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High-resolution large-scale mosaic imaging using multiphoton microscopy to characterize transgenic mouse models of human neurological disorders

High-resolution large-scale mosaic imaging using multiphoton microscopy to characterize... The thorough characterization of transgenic mouse models of human central nervous system diseases is a necessary step in realizing the full benefit of using animal models to investigate disease processes and potential therapeutics. Because of the labor- and resource-intensive nature of high-resolution imaging, detailed investigation of possible structural or biochemical alterations in brain sections has typically focused on specific regions of interest as determined by the researcher a priori. For example, Parkinson's disease researchers often focus imaging on regions of the brain expected to exhibit pathology such as the substantia nigra and striatum. Because of limitations in acquiring and storing high-resolution imaging data, additional data contained in the specimen is not usually acquired or disseminated/reported to the research community. Here we present a method of imaging large regions of brain at close to the resolution limit of light microscopy using a mosaic imaging technique in conjunction with multiphoton microscopy. These maps are being used to characterize several genetically modified animal models of neurological disease by filling the information “gap” among techniques such as magnetic resonance imaging and electron microscopic analysis. http://www.deepdyve.com/assets/images/DeepDyve-Logo-lg.png Neuroinformatics Springer Journals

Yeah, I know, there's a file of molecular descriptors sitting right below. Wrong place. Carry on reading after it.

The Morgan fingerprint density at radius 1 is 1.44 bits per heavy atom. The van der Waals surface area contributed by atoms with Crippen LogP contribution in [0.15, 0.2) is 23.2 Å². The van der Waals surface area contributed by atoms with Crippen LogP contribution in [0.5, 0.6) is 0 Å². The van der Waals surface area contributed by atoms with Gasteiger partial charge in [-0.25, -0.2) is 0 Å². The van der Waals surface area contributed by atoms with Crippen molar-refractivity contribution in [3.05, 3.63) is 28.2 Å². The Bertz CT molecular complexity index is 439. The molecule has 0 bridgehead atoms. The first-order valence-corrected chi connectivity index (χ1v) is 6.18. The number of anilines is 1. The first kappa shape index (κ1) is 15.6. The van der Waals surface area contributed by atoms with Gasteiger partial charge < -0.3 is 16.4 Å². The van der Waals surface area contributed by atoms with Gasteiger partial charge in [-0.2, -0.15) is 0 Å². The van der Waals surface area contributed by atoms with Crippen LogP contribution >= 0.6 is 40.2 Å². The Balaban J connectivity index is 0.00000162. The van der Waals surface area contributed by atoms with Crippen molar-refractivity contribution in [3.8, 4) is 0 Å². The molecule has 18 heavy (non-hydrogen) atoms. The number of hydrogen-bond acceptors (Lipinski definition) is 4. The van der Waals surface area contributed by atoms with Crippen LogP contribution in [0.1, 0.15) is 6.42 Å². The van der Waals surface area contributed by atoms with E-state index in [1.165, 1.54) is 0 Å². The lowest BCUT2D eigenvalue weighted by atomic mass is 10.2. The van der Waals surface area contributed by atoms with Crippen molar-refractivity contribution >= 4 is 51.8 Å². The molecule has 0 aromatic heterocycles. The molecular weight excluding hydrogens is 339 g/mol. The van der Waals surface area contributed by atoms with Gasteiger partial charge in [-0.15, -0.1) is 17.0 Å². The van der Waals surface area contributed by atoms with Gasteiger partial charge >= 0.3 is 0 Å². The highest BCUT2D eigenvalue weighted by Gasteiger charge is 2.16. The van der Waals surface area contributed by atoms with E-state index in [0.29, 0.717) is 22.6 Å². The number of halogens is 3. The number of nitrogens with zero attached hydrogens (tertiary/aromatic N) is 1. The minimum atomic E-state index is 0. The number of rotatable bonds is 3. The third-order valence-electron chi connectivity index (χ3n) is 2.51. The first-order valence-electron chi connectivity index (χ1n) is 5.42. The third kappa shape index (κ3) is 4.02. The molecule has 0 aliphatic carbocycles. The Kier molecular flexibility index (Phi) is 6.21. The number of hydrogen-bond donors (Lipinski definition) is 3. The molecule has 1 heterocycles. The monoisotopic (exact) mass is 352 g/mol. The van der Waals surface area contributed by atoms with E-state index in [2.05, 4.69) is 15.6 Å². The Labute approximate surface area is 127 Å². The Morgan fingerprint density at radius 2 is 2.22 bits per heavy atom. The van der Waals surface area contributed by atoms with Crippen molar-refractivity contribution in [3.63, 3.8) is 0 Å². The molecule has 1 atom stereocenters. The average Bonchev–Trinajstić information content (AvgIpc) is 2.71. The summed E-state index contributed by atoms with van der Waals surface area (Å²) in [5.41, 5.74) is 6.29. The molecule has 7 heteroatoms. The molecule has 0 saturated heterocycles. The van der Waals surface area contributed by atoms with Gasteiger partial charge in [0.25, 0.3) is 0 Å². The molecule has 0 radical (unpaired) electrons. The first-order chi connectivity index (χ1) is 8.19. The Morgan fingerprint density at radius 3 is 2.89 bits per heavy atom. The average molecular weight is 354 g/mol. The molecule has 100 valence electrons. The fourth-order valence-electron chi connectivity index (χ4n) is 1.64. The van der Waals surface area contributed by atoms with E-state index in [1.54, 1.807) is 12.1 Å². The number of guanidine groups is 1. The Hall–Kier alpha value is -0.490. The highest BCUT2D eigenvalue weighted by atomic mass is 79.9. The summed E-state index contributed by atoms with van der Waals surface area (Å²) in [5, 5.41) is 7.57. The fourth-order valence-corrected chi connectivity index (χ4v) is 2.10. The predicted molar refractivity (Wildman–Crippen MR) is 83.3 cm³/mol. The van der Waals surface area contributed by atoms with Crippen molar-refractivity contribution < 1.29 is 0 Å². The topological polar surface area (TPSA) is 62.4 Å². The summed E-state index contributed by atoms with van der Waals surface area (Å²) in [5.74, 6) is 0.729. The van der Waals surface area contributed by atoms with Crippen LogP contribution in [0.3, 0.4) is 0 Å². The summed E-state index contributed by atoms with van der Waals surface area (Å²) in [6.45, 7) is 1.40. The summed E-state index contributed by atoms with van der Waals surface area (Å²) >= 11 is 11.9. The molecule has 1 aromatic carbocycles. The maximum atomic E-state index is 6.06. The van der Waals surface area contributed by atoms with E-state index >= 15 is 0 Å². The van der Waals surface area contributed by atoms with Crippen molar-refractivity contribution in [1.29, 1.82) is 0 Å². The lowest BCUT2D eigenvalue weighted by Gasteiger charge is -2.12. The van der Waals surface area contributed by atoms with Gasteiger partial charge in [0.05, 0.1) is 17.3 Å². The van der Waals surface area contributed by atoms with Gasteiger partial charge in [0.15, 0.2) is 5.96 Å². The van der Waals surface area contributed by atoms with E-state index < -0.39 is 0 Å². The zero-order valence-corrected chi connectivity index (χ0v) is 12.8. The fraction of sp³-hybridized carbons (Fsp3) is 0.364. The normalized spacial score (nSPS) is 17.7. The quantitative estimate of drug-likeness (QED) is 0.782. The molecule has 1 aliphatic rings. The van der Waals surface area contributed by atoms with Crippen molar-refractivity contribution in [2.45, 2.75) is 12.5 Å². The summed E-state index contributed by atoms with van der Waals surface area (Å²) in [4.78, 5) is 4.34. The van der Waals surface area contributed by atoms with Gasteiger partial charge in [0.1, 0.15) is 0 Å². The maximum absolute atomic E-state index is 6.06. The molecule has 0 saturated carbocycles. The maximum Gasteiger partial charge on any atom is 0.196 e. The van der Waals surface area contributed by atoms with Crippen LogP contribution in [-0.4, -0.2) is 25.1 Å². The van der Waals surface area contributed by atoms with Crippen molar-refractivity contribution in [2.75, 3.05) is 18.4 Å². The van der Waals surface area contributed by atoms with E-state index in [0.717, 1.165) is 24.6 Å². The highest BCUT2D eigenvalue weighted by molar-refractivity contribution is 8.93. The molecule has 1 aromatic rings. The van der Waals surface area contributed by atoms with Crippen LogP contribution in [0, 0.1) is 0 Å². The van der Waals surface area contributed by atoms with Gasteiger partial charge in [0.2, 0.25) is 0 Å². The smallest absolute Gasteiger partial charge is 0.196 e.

High-resolution large-scale mosaic imaging using multiphoton microscopy to characterize transgenic mouse models of human neurological disorders

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Publisher
Springer Journals
Copyright
Copyright © 2006 by Humana Press Inc
Subject
Chemistry; Biotechnology; Engineering, general; Neurology
ISSN
1539-2791
eISSN
1559-0089
DOI
10.1385/NI:4:1:65
pmid
16595859
Publisher site
See Article on Publisher Site

Abstract

The thorough characterization of transgenic mouse models of human central nervous system diseases is a necessary step in realizing the full benefit of using animal models to investigate disease processes and potential therapeutics. Because of the labor- and resource-intensive nature of high-resolution imaging, detailed investigation of possible structural or biochemical alterations in brain sections has typically focused on specific regions of interest as determined by the researcher a priori. For example, Parkinson's disease researchers often focus imaging on regions of the brain expected to exhibit pathology such as the substantia nigra and striatum. Because of limitations in acquiring and storing high-resolution imaging data, additional data contained in the specimen is not usually acquired or disseminated/reported to the research community. Here we present a method of imaging large regions of brain at close to the resolution limit of light microscopy using a mosaic imaging technique in conjunction with multiphoton microscopy. These maps are being used to characterize several genetically modified animal models of neurological disease by filling the information “gap” among techniques such as magnetic resonance imaging and electron microscopic analysis.

Journal

NeuroinformaticsSpringer Journals

Published: Apr 11, 2007

References